access to a computer as a communication device.
This case study is discussed in Section 5 stressing
the types of control signals the user was able to
generate and proposing a new class of control
signals – blended control signals. Paper conclusions
are presented in Section 6.
One of the critical elements of AT systems for
persons with neurodegenerative conditions is the
User Interface (UI). The UI receives user’s input and
translates it into control signals to access to the AT
devices. These signals can be generated by various
movements, such as hands, eyes or head movements,
or even by other body sources as, for example,
electroencephalograph signals. Control signals are
then very dependent and conditioned by user's
physical and context conditions.
A general representation of a UI for AT Systems
is proposed in (Cook and Hussey, 2002) as shown in
Figure 1.
Figure 1: User Interface of an AT System.
The Selection Method defines the way the user
will select each element of selection set. Typically,
AT devices provide Scanning or Direct Selection
methods. Direct selection is possible if the user can
generate at least as many control signals as the
selection set. Otherwise, user has to resort to an
indirect selection method (e.g. scanning) to pick an
element of the selection set.
For example, given the task of writing in a
computer, one may use a direct selection method
pressing each key on the keyboard (AT device);
however, if the person is not able to directly select
each key, she needs to use a scanning method
controlling it with one or more binary signals.
Scanning method is much slower that direct
selection method. However, there are many
strategies that try to make this selection method
more efficient according to users’ abilities (Cook
and Hussey, 2002).
This traditional strict division of selection
methods ignores the possibility of having other kinds
of interaction, based on control signals richer than
simple on/off signals though not rich enough to
control a 2-axis interaction (as showed in Figure 2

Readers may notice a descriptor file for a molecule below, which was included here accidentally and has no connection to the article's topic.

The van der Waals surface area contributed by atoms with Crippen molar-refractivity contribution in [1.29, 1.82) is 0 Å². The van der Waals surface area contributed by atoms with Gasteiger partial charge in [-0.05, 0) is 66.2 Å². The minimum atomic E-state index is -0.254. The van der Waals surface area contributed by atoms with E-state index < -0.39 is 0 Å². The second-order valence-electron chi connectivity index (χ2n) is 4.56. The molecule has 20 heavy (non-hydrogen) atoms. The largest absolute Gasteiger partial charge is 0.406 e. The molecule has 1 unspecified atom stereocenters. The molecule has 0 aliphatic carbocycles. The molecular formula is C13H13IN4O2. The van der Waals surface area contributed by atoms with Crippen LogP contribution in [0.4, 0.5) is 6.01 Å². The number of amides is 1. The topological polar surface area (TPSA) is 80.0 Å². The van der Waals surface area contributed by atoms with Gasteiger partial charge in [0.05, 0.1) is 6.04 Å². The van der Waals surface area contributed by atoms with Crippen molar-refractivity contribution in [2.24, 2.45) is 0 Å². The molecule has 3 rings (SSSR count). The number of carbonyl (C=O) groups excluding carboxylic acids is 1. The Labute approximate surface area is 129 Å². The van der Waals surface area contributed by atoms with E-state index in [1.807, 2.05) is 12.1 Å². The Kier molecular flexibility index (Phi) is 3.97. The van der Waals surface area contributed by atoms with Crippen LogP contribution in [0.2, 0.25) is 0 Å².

for the example of access to a virtual keyboard).
Figure 2: Example of access to a virtual keyboard.
Traditional division for selection methods consider direct
selection (continuous control signals for 2-axis control) or
scanning method (based on one or two binary control
When focusing on progressive conditions, AT
systems must consider different kinds of access,
being flexible to adapt to users' functionality. In this
paper, the search for other kind of selection
methods, based on electrophysiological control
signals is discussed.
Technology development in the field of biosensors
has shown that individuals can generate and control
various kinds of output signals that can therefore be
used as control signals. In particular, todays control
signals that are generated within the individual body
can be used for man-machine interface.
When evaluating a person in a later stage of a
neurodegenerative condition, often the main
problem is to find one control signal that the user is
able to intentionally generate. Even one single
control signal supports an indirect access method,
allowing a selection within a given set. The use of
electrophysiological signals brings new perspectives
on the number and type of control signals that a user
with severe neurodegenerative conditions may
At the skin surface level, two different types of
signals can be captured: electric (e.g.
electromyography, electrocardiography) and non-
electric information (e.g. temperature, blood
pressure) (Allanson, 2002). Typically, the former are
the ones used for AT control systems, as it is the
case of the AT system presented in this paper.
In case of individuals with neurodegenerative
diseases, especially in later stages of the disease,
these signals can be an efficient way of generating
control signals. For example, an individual with very
low motor control, who can’t press a switch, can be
able to generate control signals captured by an EMG
sensor. In fact, an electrophysiological signal can
provide a motor independent control signal even for
persons in locked in state (Wolpaw et al., 2002;
Wills and MacKay, 2006). However, an important
issue to consider is that, due to its physiologic
nature, electrophysiological information depends on
the physical and environment conditions of each
individual (such as diseases, fatigue, humour,
environment temperature, familiar context, etc.).
Thus, it is important to know the physiological
mechanisms that produce the signals and how these
signals are affected by referred conditions.